NZ has a long and proud history of moral leadership in taking a stand against warfare, so now is the time to reject AI weapons that operate without human control 

It is time to ban LAWS. Before lawyers reach for their pitch forks and torches, let us quickly say LAWS stands for “lethal autonomous weapons systems”, an application of artificial intelligence to warfare. 

At this point, you’re probably picturing a highly sophisticated and intelligent robot, with an Austrian accent, promising to return. But that’s not what LAWS is about. We’re talking much simpler technology: anything where the decision to select a target and attack it does not involve meaningful human control. 

There is a simple ethical argument for banning LAWS. Only a human can appreciate the value of human life and the significance of taking a life. Therefore, the decision should only be made by a human. It is morally wrong for it to be made by a machine.

However, some invoke a counter-argument. Human soldiers are fallible. They make mistakes. What if replacing human soldiers with robots could actually make war more ethical by reducing, or even eliminating, civilian casualties? What if replacing human soldiers with robots also saved soldiers’ lives? Perhaps war could become a wholly bloodless affair? Would LAWS not then be a good thing? 

This argument is wrong, because it is based on flawed assumptions. It assumes developing LAWS would not affect how wars are fought. It assumes the only thing that would change is the soldiers, and war would still be fought between nation states on far-off battlefields.

This completely ignores the fact that new technology has effects. 

To begin, imagine not some large expensive robot roaming a war-torn desert. Instead, imagine a small drone with a weapon, perhaps some explosive material. But don’t imagine just one drone. Zoom out in your imagination and picture a large swarm of them. 

Being autonomous, these drones could be operated by a small team or even a single person. And they would be cheap enough to be widely available. This is not a weapon that would be limited to nation states. It would be available to small (radical and violent) groups and individuals. 

Imagine drones targeting people based on their skin colour. Or on their membership of a particular Facebook group or a particular political party or civil society organisation.

Now imagine someone sending out a fleet of drones able to select targets based on any predefined characteristic. Imagine drones targeting people based on their skin colour. Or on their membership of a particular Facebook group or a particular political party or civil society organisation.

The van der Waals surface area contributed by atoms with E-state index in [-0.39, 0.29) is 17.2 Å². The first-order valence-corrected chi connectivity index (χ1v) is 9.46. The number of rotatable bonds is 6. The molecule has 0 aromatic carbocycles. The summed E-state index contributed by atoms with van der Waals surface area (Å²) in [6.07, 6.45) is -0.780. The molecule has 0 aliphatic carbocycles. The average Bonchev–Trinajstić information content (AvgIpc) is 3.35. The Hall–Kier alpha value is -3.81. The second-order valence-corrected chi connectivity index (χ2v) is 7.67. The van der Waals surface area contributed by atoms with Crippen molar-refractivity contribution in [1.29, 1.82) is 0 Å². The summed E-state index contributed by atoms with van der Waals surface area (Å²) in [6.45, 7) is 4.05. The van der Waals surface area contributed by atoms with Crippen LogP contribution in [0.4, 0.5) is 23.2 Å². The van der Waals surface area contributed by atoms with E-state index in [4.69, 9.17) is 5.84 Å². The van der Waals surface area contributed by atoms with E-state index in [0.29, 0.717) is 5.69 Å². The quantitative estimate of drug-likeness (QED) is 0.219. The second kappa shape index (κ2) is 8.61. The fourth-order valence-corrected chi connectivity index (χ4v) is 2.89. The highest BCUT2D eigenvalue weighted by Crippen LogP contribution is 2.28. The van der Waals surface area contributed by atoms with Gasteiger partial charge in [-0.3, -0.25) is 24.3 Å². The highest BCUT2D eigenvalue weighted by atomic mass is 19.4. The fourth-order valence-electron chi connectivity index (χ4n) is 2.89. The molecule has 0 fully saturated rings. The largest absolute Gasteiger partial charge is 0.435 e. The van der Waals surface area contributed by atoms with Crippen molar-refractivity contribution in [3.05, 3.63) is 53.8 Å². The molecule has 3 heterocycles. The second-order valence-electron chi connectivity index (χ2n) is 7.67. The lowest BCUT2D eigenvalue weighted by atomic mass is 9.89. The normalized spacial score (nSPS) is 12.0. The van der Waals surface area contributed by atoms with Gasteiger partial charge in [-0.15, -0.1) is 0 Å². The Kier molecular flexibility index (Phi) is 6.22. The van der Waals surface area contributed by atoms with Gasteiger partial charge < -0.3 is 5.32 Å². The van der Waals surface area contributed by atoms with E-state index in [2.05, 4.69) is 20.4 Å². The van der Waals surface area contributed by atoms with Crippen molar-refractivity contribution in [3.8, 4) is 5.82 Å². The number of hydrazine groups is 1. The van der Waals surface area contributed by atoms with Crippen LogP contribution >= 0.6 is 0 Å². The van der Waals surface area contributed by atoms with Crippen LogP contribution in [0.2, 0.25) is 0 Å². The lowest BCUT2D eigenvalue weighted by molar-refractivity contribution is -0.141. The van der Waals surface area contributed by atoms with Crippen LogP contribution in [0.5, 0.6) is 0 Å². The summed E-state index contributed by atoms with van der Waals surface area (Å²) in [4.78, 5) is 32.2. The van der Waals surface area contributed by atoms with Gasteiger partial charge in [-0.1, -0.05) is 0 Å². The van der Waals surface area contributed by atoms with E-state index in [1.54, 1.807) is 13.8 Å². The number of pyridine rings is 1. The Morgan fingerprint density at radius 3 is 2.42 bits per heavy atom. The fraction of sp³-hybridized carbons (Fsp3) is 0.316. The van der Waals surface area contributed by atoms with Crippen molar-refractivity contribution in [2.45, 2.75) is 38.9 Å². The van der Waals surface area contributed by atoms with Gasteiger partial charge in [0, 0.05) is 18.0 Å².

If you are having difficulties imagining all this, there is an excellent, and downright terrifying, video at well worth watching. 

And the bad news is this is not science fiction. It is not far in the future. It relies only on AI techniques, such as autonomous drone navigation and facial recognition, that are already well developed.

The good news is we still have a window to put a ban in place. And there is mounting pressure for such a ban, with various people, organisations and some countries pushing for one. There has also been United Nations debate.

Such bans can work. Consider chemical weapons. No company will manufacture and sell chemical weapons and any country that uses them faces immediate international condemnation and backlash. This, of course, cannot completely prevent the use of chemical weapons, but it makes their use rare and has prevented a chemical weapons arms race. 

There are some existing autonomous weapons systems that are defensive (e.g. shooting down missiles) and the intention of the ban is not to encompass them. On the other hand, we would also want to consider including not just lethal weapons: any autonomous systems capable of autonomously deciding to inflict long-lasting injury to a human ought to be banned, even if the injury is not lethal. 

So where does our government sit? Disappointingly, the New Zealand government has avoided taking a position, instead proposing it might be enough to have a human with an ‘abort’ button. But we know humans cannot always monitor systems effectively. And installing an abort button does not change the fact that the system is able to operate autonomously. It is all too easy to disable the abort button, coerce the human overseer or replace them with a system that simply does nothing.

Therefore, we and nearly 60 colleagues, including leading New Zealand AI researchers and other experts, have written to the government calling on it to support a ban on LAWS. 

New Zealand has a long and proud history of moral leadership in this area, as seen in its strong position against nuclear weapons and its role in the Convention on Cluster Munitions. We hope the current government can add to this proud legacy.

Professor Michael Winikoff is in the School of Information Management at Victoria University of Wellington.

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